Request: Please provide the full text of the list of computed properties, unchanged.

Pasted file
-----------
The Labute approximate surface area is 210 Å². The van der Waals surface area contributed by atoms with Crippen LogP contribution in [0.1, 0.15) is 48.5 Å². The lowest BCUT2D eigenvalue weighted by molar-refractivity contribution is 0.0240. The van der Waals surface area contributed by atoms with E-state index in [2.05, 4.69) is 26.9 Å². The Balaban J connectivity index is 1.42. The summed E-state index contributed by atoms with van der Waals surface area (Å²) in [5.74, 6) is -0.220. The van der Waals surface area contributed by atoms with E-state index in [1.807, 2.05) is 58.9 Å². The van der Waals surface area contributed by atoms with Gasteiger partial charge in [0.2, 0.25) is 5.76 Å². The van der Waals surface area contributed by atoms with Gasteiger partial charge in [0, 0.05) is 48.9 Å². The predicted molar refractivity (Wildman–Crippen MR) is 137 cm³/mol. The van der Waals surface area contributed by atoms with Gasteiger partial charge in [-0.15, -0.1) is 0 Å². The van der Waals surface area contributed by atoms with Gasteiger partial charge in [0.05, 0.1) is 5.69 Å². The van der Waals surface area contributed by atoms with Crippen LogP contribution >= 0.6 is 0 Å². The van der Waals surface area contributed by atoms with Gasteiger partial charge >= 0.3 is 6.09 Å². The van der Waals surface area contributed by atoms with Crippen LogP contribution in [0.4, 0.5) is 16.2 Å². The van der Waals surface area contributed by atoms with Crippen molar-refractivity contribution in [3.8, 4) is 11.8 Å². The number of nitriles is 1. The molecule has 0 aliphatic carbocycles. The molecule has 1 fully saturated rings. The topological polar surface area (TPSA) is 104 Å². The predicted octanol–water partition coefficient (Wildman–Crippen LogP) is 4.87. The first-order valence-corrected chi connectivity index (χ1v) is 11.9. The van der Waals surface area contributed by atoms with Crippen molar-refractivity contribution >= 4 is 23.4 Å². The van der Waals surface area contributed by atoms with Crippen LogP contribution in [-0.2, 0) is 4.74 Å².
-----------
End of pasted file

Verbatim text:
The Labute approximate surface area is 210 Å². The van der Waals surface area contributed by atoms with Crippen LogP contribution in [0.1, 0.15) is 48.5 Å². The lowest BCUT2D eigenvalue weighted by molar-refractivity contribution is 0.0240. The van der Waals surface area contributed by atoms with E-state index in [2.05, 4.69) is 26.9 Å². The Balaban J connectivity index is 1.42. The summed E-state index contributed by atoms with van der Waals surface area (Å²) in [5.74, 6) is -0.220. The van der Waals surface area contributed by atoms with E-state index in [1.807, 2.05) is 58.9 Å². The van der Waals surface area contributed by atoms with Gasteiger partial charge in [0.2, 0.25) is 5.76 Å². The van der Waals surface area contributed by atoms with Gasteiger partial charge in [0, 0.05) is 48.9 Å². The predicted molar refractivity (Wildman–Crippen MR) is 137 cm³/mol. The van der Waals surface area contributed by atoms with Gasteiger partial charge in [-0.15, -0.1) is 0 Å². The van der Waals surface area contributed by atoms with Gasteiger partial charge in [0.05, 0.1) is 5.69 Å². The van der Waals surface area contributed by atoms with Crippen LogP contribution >= 0.6 is 0 Å². The van der Waals surface area contributed by atoms with Gasteiger partial charge >= 0.3 is 6.09 Å². The van der Waals surface area contributed by atoms with Crippen LogP contribution in [0.4, 0.5) is 16.2 Å². The van der Waals surface area contributed by atoms with Crippen molar-refractivity contribution in [3.8, 4) is 11.8 Å². The number of nitriles is 1. The molecule has 0 aliphatic carbocycles. The molecule has 1 fully saturated rings. The topological polar surface area (TPSA) is 104 Å². The predicted octanol–water partition coefficient (Wildman–Crippen LogP) is 4.87. The first-order valence-corrected chi connectivity index (χ1v) is 11.9. The van der Waals surface area contributed by atoms with Crippen molar-refractivity contribution >= 4 is 23.4 Å². The van der Waals surface area contributed by atoms with Crippen LogP contribution in [-0.2, 0) is 4.74 Å².